This atmospheric younger sister to Stephen McAllister's Dublin 2 dining destination, The Pig's Ear, opened to well-deserved acclaim in November 2016.
A smartly welcoming basement beneath two town houses, it is on the west side of this busy Georgian square in the former Hot Stove premises and has upped the ante once again in an area that is home to one of Dublin's most iconic restaurants but not otherwise well served with quality dining options.
Arriving down the immaculately maintained steps from the bustling street, the door is opened by a welcoming host to reveal two bright dining rooms - the first clearly the original kitchen of the house above, with its original fireplace intact - a really lovely bar and an impressive outdoor courtyard where lunch tables will be hotly contested in fine weather.
Traditional tiling, exposed brickwork, elegant toffee-coloured seats and good lighting create a tasteful and comfortable space that’s as conducive to a business lunch as a group celebration or romantic date.
At the helm is Anthony Smith who, after years of cooking around the world, has come back to his roots to delight north city diners with his seasonally led menus and modern style. Fans of The Pig's Ear will sense a shared philosophy - and perhaps a little overlap of specialities, such as a delicious Wicklow venison tartare - but Mr Fox is very much its own place and part of its charm is the unusual dishes that you won't see elsewhere.
The high quality and careful selection of ingredients is very evident, and there's a light sprinkling of name checked items too - Carlingford oysters (individually priced), perhaps, and Goatsbridge trout caviar - although it would be nice to see who the many excellent suppliers are, and for the friendly and helpful staff to be better informed about provenance (although they are more than willing to check details with the kitchen).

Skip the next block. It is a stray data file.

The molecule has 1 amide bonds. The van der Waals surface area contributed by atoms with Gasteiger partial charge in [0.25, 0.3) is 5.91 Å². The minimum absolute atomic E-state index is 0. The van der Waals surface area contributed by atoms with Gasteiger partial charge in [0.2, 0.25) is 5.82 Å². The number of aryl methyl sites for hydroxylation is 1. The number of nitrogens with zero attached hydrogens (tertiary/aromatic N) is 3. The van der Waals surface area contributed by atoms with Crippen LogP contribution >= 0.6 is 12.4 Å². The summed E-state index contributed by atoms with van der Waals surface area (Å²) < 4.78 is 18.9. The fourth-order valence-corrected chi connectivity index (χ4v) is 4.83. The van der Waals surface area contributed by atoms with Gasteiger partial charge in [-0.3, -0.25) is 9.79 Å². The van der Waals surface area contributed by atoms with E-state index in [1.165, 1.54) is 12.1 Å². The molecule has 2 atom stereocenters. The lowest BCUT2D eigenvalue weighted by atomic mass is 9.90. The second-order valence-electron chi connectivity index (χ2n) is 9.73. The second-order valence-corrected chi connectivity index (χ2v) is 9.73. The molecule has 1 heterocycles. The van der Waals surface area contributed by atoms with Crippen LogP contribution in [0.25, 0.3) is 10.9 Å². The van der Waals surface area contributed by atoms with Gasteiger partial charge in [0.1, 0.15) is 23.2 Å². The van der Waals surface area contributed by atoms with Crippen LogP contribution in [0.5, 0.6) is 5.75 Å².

A short lunch and pre-theatre menu focuses on quality and interest rather than offering a wide choice (how many early dinner menus kick off with pig's head and smoked pear...?, and an adventurous à la carte is available for lunch as well as dinner.
When dining à la carte in winter, nibbles such as tartine sourdough bread with whipped cep butter, parmesan and burnt leek are brought to the table with a flourish, along with a pretty, piquant 'snack' like devilled egg, chpotle and Goatsbridge trout caviar - a sign of things to come, soon followed by the likes of fried leeks with smoked eel gribiche, or bone marrow, snails, parsley & toast ...
'Larger Plates' are equally exciting, with a pleasing emphasis on game in season - what game lover could resist the lure of partridge with roast barley, pear and chanterelle?
Desserts are a fun affair, often playing the nostalgia card with creative renditions of the sugar-laden treats of yore, such as Orange 'supersplit' or Walnut Whip. In the Guide's experience portions are generous, with a Chicory coffee 'ice berger, for example, more than enough to share between two - and the retro theme extends to the petits fours ('Little Treats') which include a Chocolate Marshmallow 'Tea Cake' to nibble with your coffee.
Offering quality with value and close to The Gate, this is a hot spot for savvy pre-theatre diners - and a great destination in this nascient 'cultural quarter', with a new City Library planned at its heart.